The guy we met in L.A. wore a sweater vest with a check shirt buttoned all the way up and he had a tattoo in the shape of Iowa on his inner left wrist. He was twenty-seven, a Hollywood casting agent, he had found out I was a writer, and he had just asked me if I would ghostwrite his memoir. We were in a bar on Sunset Blvd. and very drunk, me on straight tequila, him on beer, and my friend Derek on anything that came his way. I agreed to write the memoir.
Ken—his name was Ken—said, “Jesus was just one of my saviours. I believe everyone I meet is saving me, and I’m saving them.” Then, after a while, he continued. “I don’t have God, but I still do good things, you know. I think he’d like that better than someone who believes in him, like Ashley, who still screws people over. God would be like, man, what a bitch.” I didn’t know who Ashley was.
I think of L.A. as a pet cemetery for people.
Earlier, at a different bar—this was our fourth—we met the guy who tweets for Jimmy Kimmel. “I work for Jimmy,” he said. It’s a big job. He tweets from the show’s account, but he knows the password for Jimmy’s personal account, and sometimes Jimmy will ask him to tweet a pre-arranged thing if Jimmy will be otherwise occupied when that thing would be at peak funny.
“At any moment, I could get myself fired, get him fired, and get the three hundred people who work for him fired.”
Ken said, “You know what, I heard the biggest load of garbage the other day. He hates white people, but he also hates Mexicans, Japanese etc. He hates everyone, so it’s okay. Why is that okay? Surely it’s better to hate fewer people than all people. Hating blacks is better than hating blacks and Mexicans. It’s like Valentine’s Day in second-grade: bring enough hate for everyone in class or don’t bring it at all.”
Being drunk makes all kinds of people tolerable. As usual, I was filled with myself. I loved Derek too; it was so cool that he was here and we were in LA and I loved the way I felt about Derek.
Now we were in a bar that was slowly changing into a rave club, with faux Irish décor, Guinness flags, medieval county maps of Ireland, and girls dancing in maiming heels with Ziploc bags for dresses, shooting blue Jell-O laced with alcohol into their mouths from big cartoon syringes.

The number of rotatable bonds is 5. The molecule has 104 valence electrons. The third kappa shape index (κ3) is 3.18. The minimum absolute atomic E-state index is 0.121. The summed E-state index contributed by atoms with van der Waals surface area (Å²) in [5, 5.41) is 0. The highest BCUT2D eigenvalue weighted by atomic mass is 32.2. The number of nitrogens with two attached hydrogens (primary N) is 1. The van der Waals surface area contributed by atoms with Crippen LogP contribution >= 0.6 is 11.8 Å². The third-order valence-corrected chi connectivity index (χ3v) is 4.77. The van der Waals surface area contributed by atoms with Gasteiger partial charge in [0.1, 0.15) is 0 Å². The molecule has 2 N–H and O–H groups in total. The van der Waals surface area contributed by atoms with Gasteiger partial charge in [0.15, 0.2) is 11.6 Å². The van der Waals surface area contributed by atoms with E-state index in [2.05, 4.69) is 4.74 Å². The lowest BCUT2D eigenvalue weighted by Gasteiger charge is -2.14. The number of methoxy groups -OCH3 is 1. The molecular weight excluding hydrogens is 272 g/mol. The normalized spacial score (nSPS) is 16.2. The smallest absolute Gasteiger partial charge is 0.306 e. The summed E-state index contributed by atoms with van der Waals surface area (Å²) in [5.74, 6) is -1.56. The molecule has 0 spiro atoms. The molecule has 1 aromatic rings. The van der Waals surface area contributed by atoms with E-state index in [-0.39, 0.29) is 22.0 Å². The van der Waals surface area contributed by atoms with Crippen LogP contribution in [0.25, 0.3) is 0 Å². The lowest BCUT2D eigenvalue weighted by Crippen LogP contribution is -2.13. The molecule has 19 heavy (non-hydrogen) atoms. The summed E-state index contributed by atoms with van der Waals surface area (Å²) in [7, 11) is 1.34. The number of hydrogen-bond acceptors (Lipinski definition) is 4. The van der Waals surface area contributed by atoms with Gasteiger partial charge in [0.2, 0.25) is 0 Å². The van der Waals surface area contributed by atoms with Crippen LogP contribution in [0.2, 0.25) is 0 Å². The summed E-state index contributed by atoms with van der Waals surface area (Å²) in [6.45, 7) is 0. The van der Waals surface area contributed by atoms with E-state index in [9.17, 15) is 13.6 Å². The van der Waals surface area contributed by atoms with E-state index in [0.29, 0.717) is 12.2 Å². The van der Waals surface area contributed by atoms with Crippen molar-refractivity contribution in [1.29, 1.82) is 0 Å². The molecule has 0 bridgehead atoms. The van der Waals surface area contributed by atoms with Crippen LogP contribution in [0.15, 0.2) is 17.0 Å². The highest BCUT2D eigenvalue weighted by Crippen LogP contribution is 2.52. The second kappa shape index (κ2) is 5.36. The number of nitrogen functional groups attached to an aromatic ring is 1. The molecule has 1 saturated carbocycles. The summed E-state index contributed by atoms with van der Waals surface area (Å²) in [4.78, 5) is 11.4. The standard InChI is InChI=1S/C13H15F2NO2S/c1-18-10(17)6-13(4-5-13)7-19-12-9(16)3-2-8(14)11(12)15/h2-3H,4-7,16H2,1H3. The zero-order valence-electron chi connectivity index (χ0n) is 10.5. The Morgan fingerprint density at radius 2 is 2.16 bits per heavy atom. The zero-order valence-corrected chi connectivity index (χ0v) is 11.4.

“You know where this Irish kitsch comes from, right?” Ken yelled in my ear. “It’s so white people can feel like victims of history. Lansdowne sent my people here on coffin ships! It might be healthy, I don’t know.”
Ken went outside for a cigarette and we followed him. I don’t smoke, never have, though most of my friends do; rollies. To piss them off, I roll up a ten dollar bill and pretend to smoke it. I didn’t do this with Ken. A short well-built guy with a shaved head asked me for a lighter. I shook my head and jerked my thumb at Ken. The short guy had a Central American accent. Derek said we were new in L.A. “Man, did you drive? Don’t drive home, the police here are crazy. Just warning you; they’re everywhere tonight. Ah, but you’re white guys, you should be fine.”
I told him we walked. He started on a story about how he had been roughed up by the police in Culver City. Then he pulled up his sleeve to reveal a beige fault line on his upper left arm. “They pushed me to the ground, they searched the car, I didn’t do anything. I ran a stop sign, that’s all.”
Ken started laughing and said something I couldn’t hear.
“Where you from man?”
“El Salvador. You think it’s funny, man. It could never happen to you.”
“I bribed cops in Panama every day when I was there. Police brutality,” said Ken.
“Man, I’m sorry that you’re so uneducated about where you live. This shit happens all the time and no one does anything. If you knew.”
“Do you know the crime stats? Minorities commit more crimes and mostly against their own people. I’m not saying you did anything in Culver City, I’m just saying the cops need to be efficient.”
The Central American guy came back out with a bigger friend. “Sorry bros, my brother gets drunk and does this all the time.”
“He’s not really our friend, we just met him tonight,” I said.
The short Salvadorian guy threw a punch at Ken, but missed. He withdrew his hand, then charged. They went down. I knelt down and punched the Salvadorian guy in the face and when he fell away, I got up and kicked him in the stomach. My toes jammed in my loose shoes. Someone grabbed me and threw me against the railing. Derek picked me up. Through the window, I saw the bouncers hurrying to the scene. We heard Ken shouting for help. Two men were kicking him as he held on to the first Salvadorian guy.
Derek and I jumped the fence and ran. We found the car.
And the vomit came out in five onion-laced waves of red. Sleep was easy after that. We picked up Derek’s girlfriend in the morning; I dropped them off at their car rental place and drove back south. From Century to Jamboree took me 35 minutes.
Nathaniel Lucas is a writer and poet across the Pacific Ocean. See his work at Social Matter and Atop the Cliffs.